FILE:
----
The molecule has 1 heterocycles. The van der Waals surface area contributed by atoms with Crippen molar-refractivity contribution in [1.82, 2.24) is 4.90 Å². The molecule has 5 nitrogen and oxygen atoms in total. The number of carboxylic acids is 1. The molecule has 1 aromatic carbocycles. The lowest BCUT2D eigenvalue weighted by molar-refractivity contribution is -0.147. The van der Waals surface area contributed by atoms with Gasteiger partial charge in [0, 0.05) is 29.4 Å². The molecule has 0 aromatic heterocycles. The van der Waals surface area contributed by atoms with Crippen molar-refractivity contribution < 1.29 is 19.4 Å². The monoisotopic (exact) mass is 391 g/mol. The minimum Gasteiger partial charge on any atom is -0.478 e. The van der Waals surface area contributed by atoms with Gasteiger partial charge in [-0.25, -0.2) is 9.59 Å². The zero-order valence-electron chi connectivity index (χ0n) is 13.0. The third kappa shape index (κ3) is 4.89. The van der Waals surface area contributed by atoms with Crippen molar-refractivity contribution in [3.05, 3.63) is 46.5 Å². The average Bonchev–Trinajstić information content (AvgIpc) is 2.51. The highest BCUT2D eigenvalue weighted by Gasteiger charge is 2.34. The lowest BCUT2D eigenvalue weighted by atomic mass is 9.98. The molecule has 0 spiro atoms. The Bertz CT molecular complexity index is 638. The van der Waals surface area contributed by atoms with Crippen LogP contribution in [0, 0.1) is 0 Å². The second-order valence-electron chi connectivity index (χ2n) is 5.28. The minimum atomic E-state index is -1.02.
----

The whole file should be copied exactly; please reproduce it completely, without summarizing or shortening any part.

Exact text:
The molecule has 1 heterocycles. The van der Waals surface area contributed by atoms with Crippen molar-refractivity contribution in [1.82, 2.24) is 4.90 Å². The molecule has 5 nitrogen and oxygen atoms in total. The number of carboxylic acids is 1. The molecule has 1 aromatic carbocycles. The lowest BCUT2D eigenvalue weighted by molar-refractivity contribution is -0.147. The van der Waals surface area contributed by atoms with Gasteiger partial charge in [0, 0.05) is 29.4 Å². The molecule has 0 aromatic heterocycles. The van der Waals surface area contributed by atoms with Crippen molar-refractivity contribution < 1.29 is 19.4 Å². The monoisotopic (exact) mass is 391 g/mol. The minimum Gasteiger partial charge on any atom is -0.478 e. The van der Waals surface area contributed by atoms with Gasteiger partial charge in [-0.25, -0.2) is 9.59 Å². The zero-order valence-electron chi connectivity index (χ0n) is 13.0. The third kappa shape index (κ3) is 4.89. The van der Waals surface area contributed by atoms with Crippen molar-refractivity contribution in [3.05, 3.63) is 46.5 Å². The average Bonchev–Trinajstić information content (AvgIpc) is 2.51. The highest BCUT2D eigenvalue weighted by Gasteiger charge is 2.34. The lowest BCUT2D eigenvalue weighted by atomic mass is 9.98. The molecule has 0 spiro atoms. The Bertz CT molecular complexity index is 638. The van der Waals surface area contributed by atoms with Crippen LogP contribution in [0, 0.1) is 0 Å². The second-order valence-electron chi connectivity index (χ2n) is 5.28. The minimum atomic E-state index is -1.02.